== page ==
Natalia Pérez de la Ossa
Artificial intelligence to quickly categorise stroke patients and improve their chances of recovery
Natalia Pérez de la Ossa
Fundació Institut d’Investigació en Ciències de la Salut Germans Trias i Pujol (IGTP), Badalona, Spain
Stroke is a highly prevalent disease that affects 15 million people worldwide each year. 40 % of cases are caused by an occlusion in one of the major arteries of the brain and can be effectively treated with endovascular therapy. However, this therapy is only available in a few highly specialised hospitals with experienced staff. It is estimated that half of the patients are initially transferred to centres that lack the skills to carry out this therapy, which can result in significant delays in treatment, unnecessary health care costs and worse patient outcomes. On the other hand, 25 % of strokes are haemorrhagic in nature, and in these cases the earliest possible care at the nearest hospital is needed, where measures to reduce the bleeding can be initiated.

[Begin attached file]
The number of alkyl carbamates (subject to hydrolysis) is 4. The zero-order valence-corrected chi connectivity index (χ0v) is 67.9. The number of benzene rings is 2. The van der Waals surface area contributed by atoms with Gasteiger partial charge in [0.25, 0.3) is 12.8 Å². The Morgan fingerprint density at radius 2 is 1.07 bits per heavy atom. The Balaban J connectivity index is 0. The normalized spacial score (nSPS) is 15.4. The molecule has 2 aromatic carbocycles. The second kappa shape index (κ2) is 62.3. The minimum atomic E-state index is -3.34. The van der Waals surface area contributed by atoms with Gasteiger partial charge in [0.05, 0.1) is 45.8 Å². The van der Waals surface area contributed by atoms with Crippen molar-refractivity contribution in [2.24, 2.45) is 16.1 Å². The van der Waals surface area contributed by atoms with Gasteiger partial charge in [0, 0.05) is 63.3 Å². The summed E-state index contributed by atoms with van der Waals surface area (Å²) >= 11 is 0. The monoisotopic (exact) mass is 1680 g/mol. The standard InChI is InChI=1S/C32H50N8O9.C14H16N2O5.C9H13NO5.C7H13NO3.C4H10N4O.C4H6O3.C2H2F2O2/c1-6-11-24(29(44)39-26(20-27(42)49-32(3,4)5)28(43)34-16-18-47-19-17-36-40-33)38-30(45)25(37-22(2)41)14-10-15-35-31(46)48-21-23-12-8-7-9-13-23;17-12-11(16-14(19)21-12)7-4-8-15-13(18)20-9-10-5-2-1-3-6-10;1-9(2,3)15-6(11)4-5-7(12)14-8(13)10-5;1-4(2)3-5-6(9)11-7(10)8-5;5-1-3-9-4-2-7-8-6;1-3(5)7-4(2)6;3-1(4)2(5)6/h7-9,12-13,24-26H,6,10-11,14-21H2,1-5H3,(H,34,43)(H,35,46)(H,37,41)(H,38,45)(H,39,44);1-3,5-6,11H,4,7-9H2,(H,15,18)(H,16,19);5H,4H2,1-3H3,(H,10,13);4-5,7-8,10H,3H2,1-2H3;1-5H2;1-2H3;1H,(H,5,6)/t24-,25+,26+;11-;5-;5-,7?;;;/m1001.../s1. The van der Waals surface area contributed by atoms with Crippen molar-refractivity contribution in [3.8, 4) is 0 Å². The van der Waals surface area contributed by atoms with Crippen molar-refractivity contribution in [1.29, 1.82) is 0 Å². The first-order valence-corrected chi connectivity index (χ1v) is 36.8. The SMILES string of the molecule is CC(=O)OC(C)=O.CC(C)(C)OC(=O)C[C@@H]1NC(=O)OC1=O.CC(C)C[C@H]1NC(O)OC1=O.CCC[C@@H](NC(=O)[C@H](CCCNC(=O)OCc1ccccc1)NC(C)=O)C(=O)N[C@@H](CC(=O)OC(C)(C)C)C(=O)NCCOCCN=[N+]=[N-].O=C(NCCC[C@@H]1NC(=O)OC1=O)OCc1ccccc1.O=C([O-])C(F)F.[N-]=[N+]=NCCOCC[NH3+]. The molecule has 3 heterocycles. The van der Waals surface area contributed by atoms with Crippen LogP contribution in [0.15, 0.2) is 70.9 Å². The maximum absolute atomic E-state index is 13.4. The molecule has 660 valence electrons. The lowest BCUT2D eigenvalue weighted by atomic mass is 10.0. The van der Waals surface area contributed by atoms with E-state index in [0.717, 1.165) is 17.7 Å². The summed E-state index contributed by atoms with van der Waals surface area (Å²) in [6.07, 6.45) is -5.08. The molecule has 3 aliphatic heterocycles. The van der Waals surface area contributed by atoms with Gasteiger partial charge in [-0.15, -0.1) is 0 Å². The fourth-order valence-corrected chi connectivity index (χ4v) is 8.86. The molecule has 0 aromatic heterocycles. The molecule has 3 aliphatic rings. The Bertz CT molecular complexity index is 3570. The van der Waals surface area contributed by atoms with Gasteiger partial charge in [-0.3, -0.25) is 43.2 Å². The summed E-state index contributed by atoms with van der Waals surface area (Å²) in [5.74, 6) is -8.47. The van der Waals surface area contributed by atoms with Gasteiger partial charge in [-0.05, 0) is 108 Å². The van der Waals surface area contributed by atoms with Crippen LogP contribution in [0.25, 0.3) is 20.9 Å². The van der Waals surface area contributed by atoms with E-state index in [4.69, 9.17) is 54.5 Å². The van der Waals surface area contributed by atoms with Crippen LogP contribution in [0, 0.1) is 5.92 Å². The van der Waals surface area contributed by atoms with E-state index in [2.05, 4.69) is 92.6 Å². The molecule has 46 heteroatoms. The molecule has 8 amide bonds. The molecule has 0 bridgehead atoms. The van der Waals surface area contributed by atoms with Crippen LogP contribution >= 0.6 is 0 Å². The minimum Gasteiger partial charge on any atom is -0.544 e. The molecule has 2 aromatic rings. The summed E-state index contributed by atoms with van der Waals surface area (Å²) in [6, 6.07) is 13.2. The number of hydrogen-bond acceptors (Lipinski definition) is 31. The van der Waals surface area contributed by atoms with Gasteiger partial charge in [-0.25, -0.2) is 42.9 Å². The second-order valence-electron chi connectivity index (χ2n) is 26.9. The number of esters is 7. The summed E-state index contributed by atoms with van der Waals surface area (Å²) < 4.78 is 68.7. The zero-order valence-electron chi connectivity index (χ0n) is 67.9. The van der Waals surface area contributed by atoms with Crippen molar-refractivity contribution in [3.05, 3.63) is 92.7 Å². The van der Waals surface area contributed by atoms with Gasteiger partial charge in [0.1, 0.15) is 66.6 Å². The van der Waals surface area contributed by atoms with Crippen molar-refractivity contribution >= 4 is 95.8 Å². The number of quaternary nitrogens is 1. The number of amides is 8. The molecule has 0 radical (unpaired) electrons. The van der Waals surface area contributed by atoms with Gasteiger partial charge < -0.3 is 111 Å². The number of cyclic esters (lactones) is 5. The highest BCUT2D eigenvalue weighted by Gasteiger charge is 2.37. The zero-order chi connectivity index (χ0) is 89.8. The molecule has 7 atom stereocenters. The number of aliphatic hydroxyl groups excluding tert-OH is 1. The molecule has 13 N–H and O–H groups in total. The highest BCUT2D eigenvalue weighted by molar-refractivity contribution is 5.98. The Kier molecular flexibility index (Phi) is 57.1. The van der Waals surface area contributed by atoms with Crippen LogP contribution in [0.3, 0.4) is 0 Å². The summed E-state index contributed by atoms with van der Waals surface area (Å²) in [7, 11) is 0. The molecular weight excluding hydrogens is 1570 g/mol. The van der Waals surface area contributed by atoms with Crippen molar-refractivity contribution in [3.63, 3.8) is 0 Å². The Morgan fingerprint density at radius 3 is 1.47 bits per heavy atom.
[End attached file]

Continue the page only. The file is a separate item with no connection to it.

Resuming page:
In all cases of stroke, response time is crucial and the chances of neural tissue recovery depend on an agile and precise response in its characterisation and treatment. Artificial intelligence applied in the pre-hospital ambulance setting can be a key tool to identify the type of stroke and the treatment needed by each patient. It can thus facilitate individualised decisions that enhance and optimise the process of transfer management.
The stroke severity assessment tools currently available in the pre-hospital setting, such as the RACE scale, previously developed by the research group and implemented globally, are based on clinical scales that grade the severity of symptoms, but have limited diagnostic capabilities. This project proposes the development of RACE-Plus, a new application aimed at the pre-hospital environment (ambulances) that will use artificial intelligence algorithms to predict the type of stroke a patient is experiencing in order to direct them immediately to the health centre that will ensure the best clinical recovery. The researchers estimate that the correct categorisation of patients and their consequent transfer to the appropriate hospital could increase access to endovascular therapy by up to 20 % and advance treatment by two hours, leading to a 10 % increase in chances of recovery.
RACE Plus: AI-driven application to allow pre-hospital diagnosis and management of stroke patients